The renter/owner divide

It occurs to me that while there is a big conservative/liberal split on the Obama foreclosure plan, there may be a bigger divide between renters and owners.  I think that most of the people supporting the mortgage plan really do feel like falling home prices is an obvious catastrophe.  I also think that most of them own homes.  Because, of course, if prices stay high, where is the money coming from to support them?  Well, from people like me, who do not currently have a home to sell, but would like to acquire one in the not-terribly distant future.  Keeping people and banks from selling at a loss requires that I buy a house which is overpriced.  With the exception of Detroit, all 10 cities broken out by the Case/Shiller house price index show that as of December, home prices were still at least 15% higher than they were in January 2000; their 20-city composite index was still up over 50%.

One of the things that I think is badly understood is that the government cannot do much to prevent house prices from falling.  Foreclosures are not the cause of price declines; they are a symptom of them.  The underlying event is too many houses, and too little demand for them.  Propping up existing mortgages does absolutely nothing about the mismatch between supply and demand. 

People point to waves of foreclosure sales, and falling home prices, and assume that these things are related.  They are, but the price shock is actually relatively small.  Banks aren't any fonder of selling their assets at a loss than homeowners are.  They will sell the property for whatever they think they can get for it.  The fact that they can't get much reflects the fact that the areas with the most foreclosures are the areas with the most marginal buyers--i.e., the areas with the most marginal demand.  Real estate declines are lumpy; the houses with the best locations hold much of their value, while the places on the fringes, the exurbs and the gentrifying neighborhoods, plummet.

It is true that foreclosures dump a lot of houses on the market at once, but again, this represents an actual mismatch between supply and demand.  The general rate of home occupancy is one family, one house.  You can call them "owners" or call them "renters", but they will still only occupy one house.  The credit bubble briefly expanded the number of people who were willing to gamble that some other family would want to occupy their house; and by convincing people that houses had investment value beyond providing a warm, dry abode, changed the price they were willing to pay for houses.  Now the investment premium has vanished, as have the speculators investors.  Playing with mortgage terms cannot prop up prices, because it cannot create more homebuyers, nor convince them to pay more than they want for a house.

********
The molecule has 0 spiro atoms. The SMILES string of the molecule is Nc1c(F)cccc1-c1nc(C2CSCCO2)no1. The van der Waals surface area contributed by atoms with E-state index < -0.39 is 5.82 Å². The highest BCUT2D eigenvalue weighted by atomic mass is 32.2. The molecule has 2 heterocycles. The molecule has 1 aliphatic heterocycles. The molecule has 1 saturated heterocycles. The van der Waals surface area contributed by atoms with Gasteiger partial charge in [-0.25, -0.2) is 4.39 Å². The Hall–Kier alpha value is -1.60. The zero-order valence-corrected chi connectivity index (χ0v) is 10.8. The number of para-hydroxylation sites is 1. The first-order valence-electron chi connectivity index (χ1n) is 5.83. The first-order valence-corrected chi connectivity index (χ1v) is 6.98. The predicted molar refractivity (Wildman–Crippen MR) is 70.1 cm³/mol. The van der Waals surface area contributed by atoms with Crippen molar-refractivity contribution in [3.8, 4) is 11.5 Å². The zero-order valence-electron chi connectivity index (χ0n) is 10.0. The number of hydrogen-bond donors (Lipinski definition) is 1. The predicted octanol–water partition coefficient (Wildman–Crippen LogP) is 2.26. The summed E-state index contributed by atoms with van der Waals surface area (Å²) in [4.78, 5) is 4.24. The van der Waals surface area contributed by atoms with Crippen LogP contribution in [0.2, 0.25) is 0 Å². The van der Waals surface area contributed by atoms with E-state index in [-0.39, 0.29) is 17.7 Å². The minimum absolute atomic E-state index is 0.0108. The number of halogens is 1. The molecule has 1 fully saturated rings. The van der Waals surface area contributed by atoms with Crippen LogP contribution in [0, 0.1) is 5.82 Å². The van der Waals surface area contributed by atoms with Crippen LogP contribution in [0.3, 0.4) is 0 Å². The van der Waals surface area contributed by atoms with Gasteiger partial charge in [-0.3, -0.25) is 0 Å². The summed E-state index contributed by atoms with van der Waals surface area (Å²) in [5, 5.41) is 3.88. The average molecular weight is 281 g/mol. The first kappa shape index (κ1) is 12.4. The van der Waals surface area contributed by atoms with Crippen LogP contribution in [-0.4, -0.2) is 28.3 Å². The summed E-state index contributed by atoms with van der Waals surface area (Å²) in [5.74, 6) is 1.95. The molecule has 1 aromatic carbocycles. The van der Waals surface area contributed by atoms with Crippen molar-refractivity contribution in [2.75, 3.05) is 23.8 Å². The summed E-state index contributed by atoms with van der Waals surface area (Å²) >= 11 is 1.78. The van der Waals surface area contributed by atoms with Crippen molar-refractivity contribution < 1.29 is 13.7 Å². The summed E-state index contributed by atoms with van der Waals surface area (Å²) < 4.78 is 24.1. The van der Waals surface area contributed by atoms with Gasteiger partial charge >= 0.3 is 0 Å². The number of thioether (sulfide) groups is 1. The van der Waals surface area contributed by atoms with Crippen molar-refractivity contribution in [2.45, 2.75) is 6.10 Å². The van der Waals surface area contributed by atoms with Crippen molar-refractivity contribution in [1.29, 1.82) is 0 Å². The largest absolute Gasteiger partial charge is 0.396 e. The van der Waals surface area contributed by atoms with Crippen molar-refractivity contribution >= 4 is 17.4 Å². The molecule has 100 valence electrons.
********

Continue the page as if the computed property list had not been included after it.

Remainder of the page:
To put it another way:  if the current occupants cannot afford their house at anything close to the price they paid for it, the chances are that no one else can, either.

Stopping foreclosures can prevent some overshoot, but it does so by making housing markets stagnant.  People who are just barely hanging on to their houses don't move to take better jobs, and they certainly don't invest in the houses, which means that the local housing stock erodes whether or not the houses are foreclosed on.

To the extent that there is an argument for a housing bailout, I think it rests not on keeping prices high, or keeping people in houses that they could just barely afford when they bought them (or after they refinanced them), but on preventing the price decline from crippling the future financial viability of either the borrowers or the lenders*. 

That's the logic behind my lunatic plan--cut the losses to the lenders to the loss on the underlying collateral; keep the housing decline from crippling homeowners without awarding them subsidized housing in exchange for their financial illiteracy.  A number of my readers squawked that this wasn't fair, that banks need that information--but in fact, this event in the housing market is mostly sui generis.  The people defaulting may not be the brightest financial bulbs on the Christmas tree, but I think it's fair to say that there is little risk that they will, in the future, borrow 99% of their home value on an option ARM.

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Megan McArdle is a columnist at Bloomberg View and a former senior editor at The Atlantic. Her new book is The Up Side of Down.

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